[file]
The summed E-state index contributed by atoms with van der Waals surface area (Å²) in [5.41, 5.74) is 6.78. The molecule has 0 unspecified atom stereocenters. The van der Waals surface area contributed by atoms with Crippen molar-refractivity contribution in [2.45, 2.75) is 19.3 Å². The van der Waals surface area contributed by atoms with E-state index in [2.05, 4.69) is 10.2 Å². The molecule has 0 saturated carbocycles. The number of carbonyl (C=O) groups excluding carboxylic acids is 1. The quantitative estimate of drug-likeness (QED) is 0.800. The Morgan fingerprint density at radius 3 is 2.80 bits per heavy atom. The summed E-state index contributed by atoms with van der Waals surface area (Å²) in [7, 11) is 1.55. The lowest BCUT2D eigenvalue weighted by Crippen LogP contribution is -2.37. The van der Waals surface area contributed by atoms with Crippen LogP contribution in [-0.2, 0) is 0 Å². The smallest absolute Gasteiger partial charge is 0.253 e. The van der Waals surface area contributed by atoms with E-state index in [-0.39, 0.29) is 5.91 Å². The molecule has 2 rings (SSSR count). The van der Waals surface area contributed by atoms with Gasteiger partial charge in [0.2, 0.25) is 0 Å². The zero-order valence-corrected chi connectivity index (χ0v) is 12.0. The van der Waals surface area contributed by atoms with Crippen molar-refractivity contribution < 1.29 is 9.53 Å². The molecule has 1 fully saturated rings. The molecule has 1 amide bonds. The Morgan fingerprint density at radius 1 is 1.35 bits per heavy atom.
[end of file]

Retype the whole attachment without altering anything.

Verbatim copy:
The summed E-state index contributed by atoms with van der Waals surface area (Å²) in [5.41, 5.74) is 6.78. The molecule has 0 unspecified atom stereocenters. The van der Waals surface area contributed by atoms with Crippen molar-refractivity contribution in [2.45, 2.75) is 19.3 Å². The van der Waals surface area contributed by atoms with E-state index in [2.05, 4.69) is 10.2 Å². The molecule has 0 saturated carbocycles. The number of carbonyl (C=O) groups excluding carboxylic acids is 1. The quantitative estimate of drug-likeness (QED) is 0.800. The Morgan fingerprint density at radius 3 is 2.80 bits per heavy atom. The summed E-state index contributed by atoms with van der Waals surface area (Å²) in [7, 11) is 1.55. The lowest BCUT2D eigenvalue weighted by Crippen LogP contribution is -2.37. The van der Waals surface area contributed by atoms with Crippen LogP contribution in [-0.2, 0) is 0 Å². The smallest absolute Gasteiger partial charge is 0.253 e. The van der Waals surface area contributed by atoms with E-state index in [-0.39, 0.29) is 5.91 Å². The molecule has 2 rings (SSSR count). The van der Waals surface area contributed by atoms with Gasteiger partial charge in [0.2, 0.25) is 0 Å². The zero-order valence-corrected chi connectivity index (χ0v) is 12.0. The van der Waals surface area contributed by atoms with Crippen molar-refractivity contribution < 1.29 is 9.53 Å². The molecule has 1 fully saturated rings. The molecule has 1 amide bonds. The Morgan fingerprint density at radius 1 is 1.35 bits per heavy atom.